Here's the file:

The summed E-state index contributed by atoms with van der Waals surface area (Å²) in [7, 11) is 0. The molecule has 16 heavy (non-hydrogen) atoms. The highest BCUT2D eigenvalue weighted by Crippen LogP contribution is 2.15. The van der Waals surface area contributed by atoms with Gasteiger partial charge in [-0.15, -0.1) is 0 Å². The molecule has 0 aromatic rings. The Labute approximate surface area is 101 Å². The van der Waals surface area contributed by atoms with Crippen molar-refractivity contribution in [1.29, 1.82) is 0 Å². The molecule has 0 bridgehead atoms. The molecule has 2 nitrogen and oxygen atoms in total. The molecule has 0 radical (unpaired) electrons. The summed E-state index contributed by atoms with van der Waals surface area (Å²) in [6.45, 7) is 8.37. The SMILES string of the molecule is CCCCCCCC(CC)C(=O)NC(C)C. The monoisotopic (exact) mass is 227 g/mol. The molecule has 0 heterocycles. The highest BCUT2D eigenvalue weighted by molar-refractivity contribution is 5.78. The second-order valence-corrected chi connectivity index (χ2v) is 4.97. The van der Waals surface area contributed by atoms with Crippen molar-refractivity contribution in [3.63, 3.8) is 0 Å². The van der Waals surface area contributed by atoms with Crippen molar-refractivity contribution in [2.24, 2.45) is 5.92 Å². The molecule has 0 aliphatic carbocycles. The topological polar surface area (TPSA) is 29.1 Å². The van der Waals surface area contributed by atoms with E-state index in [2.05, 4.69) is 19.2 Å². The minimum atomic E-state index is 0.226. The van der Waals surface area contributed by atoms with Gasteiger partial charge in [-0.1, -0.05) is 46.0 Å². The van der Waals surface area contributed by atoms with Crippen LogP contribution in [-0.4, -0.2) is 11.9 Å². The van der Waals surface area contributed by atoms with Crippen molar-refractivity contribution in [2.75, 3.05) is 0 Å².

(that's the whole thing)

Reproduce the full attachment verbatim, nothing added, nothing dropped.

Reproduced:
The summed E-state index contributed by atoms with van der Waals surface area (Å²) in [7, 11) is 0. The molecule has 16 heavy (non-hydrogen) atoms. The highest BCUT2D eigenvalue weighted by Crippen LogP contribution is 2.15. The van der Waals surface area contributed by atoms with Gasteiger partial charge in [-0.15, -0.1) is 0 Å². The molecule has 0 aromatic rings. The Labute approximate surface area is 101 Å². The van der Waals surface area contributed by atoms with Crippen molar-refractivity contribution in [1.29, 1.82) is 0 Å². The molecule has 0 bridgehead atoms. The molecule has 2 nitrogen and oxygen atoms in total. The molecule has 0 radical (unpaired) electrons. The summed E-state index contributed by atoms with van der Waals surface area (Å²) in [6.45, 7) is 8.37. The SMILES string of the molecule is CCCCCCCC(CC)C(=O)NC(C)C. The monoisotopic (exact) mass is 227 g/mol. The molecule has 0 heterocycles. The highest BCUT2D eigenvalue weighted by molar-refractivity contribution is 5.78. The second-order valence-corrected chi connectivity index (χ2v) is 4.97. The van der Waals surface area contributed by atoms with Crippen molar-refractivity contribution in [3.63, 3.8) is 0 Å². The van der Waals surface area contributed by atoms with Crippen molar-refractivity contribution in [2.24, 2.45) is 5.92 Å². The molecule has 0 aliphatic carbocycles. The topological polar surface area (TPSA) is 29.1 Å². The van der Waals surface area contributed by atoms with E-state index in [2.05, 4.69) is 19.2 Å². The minimum atomic E-state index is 0.226. The van der Waals surface area contributed by atoms with Gasteiger partial charge in [-0.1, -0.05) is 46.0 Å². The van der Waals surface area contributed by atoms with Crippen LogP contribution in [-0.4, -0.2) is 11.9 Å². The van der Waals surface area contributed by atoms with Crippen molar-refractivity contribution in [2.75, 3.05) is 0 Å².